A Launchpad for Success

A Launchpad for Success

Principal Supplement: Principal Practices May/June 2018 Every successful space mission requires an influential captain. The same is true for successful schools. “Leadership is a key element in successful schools,” states the Learning First Alliance’s recently released The Elements of Success: 10 Million Speak on Schools That Work, which identifies elements of successful schools.

Principal Supplement: Principal Practices
May/June 2018

Every successful space mission requires an influential captain. The same is true for successful schools. “Leadership is a key element in successful schools,” states the Learning First Alliance’s recently released The Elements of Success: 10 Million Speak on Schools That Work, which identifies elements of successful schools.

Of the six elements, one—distributed leadership—speaks specifically to the principal’s vital role, while the other five refer to elements that principals have significant influence on, such as teach­ing, climate, and family engagement.

This concept goes hand in hand with NPBEA’s Professional Standards for Educational Leaders, NAESP’s Leading Learning Communities: Standards for What Principals Should Know and Be Able to Do, and The Wallace Foundation’s The School Principal as Leader: Guiding Schools to Better Teaching and Learning, which affirms that principal leadership is second only to classroom instruction in impacting student achievement. “[Principals] can no longer function simply as building managers tasked with adhering to district rules, carrying out regulations, and avoiding mistakes,” the Wallace research suggests. “They have to be (or become) leaders of learning who can develop a team delivering effective instruction.”

That brings us to Wallace’s five key practices of effective principals. Each one needs to interact with the other four in order to make a real difference for students.

  1. Shaping a vision of academic success for all students, one based on high standards.
  2. Creating a climate hospitable to education in order that safety, a cooperative spirit, and other foundations of fruitful interaction prevail.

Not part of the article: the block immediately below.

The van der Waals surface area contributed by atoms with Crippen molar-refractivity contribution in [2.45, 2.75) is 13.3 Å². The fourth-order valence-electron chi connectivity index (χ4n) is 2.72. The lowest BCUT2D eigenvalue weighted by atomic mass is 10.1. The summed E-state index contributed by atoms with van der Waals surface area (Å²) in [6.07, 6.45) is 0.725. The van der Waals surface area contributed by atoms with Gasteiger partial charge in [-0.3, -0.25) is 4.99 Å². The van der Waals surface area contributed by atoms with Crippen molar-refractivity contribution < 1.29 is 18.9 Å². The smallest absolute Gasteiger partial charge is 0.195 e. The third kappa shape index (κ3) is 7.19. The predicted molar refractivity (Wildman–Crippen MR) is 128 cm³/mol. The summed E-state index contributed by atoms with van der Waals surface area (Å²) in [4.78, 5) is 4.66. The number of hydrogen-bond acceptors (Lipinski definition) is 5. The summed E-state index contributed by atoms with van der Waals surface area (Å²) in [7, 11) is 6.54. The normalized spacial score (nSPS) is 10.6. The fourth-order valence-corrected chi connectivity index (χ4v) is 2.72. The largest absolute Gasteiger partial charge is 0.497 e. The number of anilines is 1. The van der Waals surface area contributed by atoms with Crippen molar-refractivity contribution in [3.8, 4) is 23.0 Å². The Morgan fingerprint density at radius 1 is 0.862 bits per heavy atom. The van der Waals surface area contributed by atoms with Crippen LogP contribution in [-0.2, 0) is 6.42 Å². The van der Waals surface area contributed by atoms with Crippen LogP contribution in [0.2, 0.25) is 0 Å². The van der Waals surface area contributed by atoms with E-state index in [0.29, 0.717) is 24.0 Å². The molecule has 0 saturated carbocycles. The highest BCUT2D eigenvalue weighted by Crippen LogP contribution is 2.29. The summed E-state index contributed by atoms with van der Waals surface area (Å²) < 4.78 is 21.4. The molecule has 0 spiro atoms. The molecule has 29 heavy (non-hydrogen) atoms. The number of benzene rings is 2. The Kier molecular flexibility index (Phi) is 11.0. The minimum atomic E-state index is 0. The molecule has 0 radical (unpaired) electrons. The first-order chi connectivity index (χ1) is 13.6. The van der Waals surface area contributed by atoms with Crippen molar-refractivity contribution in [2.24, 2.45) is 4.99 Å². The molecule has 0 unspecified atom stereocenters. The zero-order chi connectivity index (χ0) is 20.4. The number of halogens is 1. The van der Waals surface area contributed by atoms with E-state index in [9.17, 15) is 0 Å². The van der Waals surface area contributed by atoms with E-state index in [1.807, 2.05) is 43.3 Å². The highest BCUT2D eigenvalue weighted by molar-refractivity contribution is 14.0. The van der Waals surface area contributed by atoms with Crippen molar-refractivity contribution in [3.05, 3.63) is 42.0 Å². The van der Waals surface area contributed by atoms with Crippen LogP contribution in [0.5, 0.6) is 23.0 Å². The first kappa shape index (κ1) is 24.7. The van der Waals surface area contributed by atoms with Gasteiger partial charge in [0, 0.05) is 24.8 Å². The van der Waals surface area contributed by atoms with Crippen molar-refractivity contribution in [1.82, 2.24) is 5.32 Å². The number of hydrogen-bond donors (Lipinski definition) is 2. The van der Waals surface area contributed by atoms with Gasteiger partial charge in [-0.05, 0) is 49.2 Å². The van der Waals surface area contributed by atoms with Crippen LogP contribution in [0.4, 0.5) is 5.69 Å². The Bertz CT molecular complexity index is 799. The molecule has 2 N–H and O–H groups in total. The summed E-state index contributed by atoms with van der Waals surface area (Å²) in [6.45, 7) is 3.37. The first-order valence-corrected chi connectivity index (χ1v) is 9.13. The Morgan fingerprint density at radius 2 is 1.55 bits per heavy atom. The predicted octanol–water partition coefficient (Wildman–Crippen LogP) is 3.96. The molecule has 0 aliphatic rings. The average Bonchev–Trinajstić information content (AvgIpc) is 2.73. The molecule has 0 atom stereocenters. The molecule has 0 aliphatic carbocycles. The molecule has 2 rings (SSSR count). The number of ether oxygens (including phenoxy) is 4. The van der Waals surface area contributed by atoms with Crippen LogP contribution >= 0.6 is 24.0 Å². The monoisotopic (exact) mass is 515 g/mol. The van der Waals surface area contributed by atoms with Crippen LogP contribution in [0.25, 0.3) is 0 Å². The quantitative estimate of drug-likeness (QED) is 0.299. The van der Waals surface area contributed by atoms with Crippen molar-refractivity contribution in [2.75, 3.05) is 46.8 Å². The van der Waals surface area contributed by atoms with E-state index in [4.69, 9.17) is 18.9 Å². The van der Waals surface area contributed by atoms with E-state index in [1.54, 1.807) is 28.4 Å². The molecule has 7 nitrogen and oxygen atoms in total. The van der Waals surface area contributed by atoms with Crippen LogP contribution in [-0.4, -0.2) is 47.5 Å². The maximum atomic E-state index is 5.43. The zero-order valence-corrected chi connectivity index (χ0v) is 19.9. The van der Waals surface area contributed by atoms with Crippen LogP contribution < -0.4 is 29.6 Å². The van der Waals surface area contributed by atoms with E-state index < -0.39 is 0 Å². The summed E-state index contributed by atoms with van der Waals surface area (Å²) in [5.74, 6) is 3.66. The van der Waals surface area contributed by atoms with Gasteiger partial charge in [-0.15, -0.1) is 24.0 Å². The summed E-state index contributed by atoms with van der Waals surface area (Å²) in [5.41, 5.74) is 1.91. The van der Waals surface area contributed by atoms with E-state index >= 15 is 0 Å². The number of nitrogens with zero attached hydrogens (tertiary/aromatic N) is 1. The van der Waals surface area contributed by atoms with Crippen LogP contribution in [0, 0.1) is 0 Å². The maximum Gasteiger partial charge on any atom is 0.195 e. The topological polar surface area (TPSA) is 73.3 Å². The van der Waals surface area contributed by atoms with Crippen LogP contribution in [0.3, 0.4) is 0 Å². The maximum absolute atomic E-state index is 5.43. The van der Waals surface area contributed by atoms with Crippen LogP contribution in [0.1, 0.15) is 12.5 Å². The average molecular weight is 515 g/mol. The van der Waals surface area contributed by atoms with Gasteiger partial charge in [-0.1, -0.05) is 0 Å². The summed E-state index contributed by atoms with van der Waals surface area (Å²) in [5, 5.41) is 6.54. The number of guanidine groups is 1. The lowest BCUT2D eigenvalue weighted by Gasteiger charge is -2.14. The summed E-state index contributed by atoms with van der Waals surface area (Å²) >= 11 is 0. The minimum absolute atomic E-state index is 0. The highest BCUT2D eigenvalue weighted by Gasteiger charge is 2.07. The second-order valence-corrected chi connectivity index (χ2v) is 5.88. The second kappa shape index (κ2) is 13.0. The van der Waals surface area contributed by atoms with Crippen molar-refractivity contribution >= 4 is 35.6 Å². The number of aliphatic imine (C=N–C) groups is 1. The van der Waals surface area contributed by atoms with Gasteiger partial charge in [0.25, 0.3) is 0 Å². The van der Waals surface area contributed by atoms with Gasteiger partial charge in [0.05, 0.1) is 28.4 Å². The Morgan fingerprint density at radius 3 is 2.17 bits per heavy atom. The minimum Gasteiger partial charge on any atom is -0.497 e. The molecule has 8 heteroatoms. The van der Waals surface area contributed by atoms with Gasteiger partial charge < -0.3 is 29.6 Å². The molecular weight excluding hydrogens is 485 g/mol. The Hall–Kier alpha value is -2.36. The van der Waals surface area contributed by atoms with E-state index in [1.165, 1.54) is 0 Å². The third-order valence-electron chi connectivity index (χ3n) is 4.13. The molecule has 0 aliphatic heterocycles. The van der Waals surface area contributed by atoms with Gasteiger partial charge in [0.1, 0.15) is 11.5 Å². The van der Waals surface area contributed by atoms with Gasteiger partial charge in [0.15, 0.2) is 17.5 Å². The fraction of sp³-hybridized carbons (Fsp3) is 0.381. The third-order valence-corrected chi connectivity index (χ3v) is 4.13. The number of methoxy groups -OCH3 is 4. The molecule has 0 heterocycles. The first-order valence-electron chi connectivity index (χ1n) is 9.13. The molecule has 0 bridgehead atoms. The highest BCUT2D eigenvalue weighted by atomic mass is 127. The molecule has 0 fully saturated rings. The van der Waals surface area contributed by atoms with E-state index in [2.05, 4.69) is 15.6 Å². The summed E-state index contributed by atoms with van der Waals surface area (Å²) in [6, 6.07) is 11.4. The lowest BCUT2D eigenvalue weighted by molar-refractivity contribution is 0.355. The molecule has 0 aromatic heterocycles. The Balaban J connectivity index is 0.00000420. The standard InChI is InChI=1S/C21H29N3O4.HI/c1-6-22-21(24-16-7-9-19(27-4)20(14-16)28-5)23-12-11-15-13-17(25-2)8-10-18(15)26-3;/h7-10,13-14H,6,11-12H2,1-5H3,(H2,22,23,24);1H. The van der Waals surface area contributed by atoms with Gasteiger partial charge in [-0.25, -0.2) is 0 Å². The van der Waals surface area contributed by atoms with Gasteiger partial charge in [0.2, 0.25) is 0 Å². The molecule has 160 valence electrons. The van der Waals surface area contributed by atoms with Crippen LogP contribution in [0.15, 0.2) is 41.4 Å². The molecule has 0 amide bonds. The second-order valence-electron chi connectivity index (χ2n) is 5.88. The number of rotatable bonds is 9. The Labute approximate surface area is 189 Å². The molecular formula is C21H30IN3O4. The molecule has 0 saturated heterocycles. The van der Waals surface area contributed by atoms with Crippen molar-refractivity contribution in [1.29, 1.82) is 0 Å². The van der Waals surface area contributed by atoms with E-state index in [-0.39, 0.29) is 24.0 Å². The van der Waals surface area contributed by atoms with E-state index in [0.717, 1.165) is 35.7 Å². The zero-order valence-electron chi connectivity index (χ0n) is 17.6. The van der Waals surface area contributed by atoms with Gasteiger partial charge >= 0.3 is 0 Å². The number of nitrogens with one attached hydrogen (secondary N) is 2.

3. Cultivating leadership in others so that teachers and other adults assume their part in realizing the school vision.
  4. Improving instruction to enable teachers to teach at their best and students to learn at their utmost.
  5. Managing people, data, and processes to foster school improvement.

We are consistently hearing about what needs to be done, but it is up to the schools and districts to decide the how. This special resource guide addresses the how, using lessons learned from Wallace’s pipeline schools.

AN ESSA MOMENT: INVESTING IN PRINCIPAL PIPELINES

The Every Student Succeeds Act (ESSA) presents states and districts with a unique opportunity to invest in principal pipelines. The law requires states to set aside 7 percent of Title I, Part A, funds to improve low-performing schools, which could include investments in school leadership activ­ities. It also enables states to allocate up to 5 percent of their Title II, Part A, funding to investments in teacher and leader programs, with the option to reserve an additional 3 percent of funds for school leadership activities.

Recognizing that principals are critical to transforming schools, 24 states indicated in their state ESSA plans that they do intend to use the optional 3 percent to invest in leadership. The use of these funds varies depending on state context, but most states are using the set-aside funds to focus on strengthening principal preparation, develop­ment, and support.

Examples of school leadership activities include the estab­lishment of principal residencies, boosting job-embedded and cohort-based professional learning, and expanding mentorship opportunities for aspiring principals. State leaders are taking advantage of this “ESSA moment” and are targeting funding to boost principal pipelines, thereby strengthening principals’ capacity as instructional leaders who improve student outcomes.

For Print
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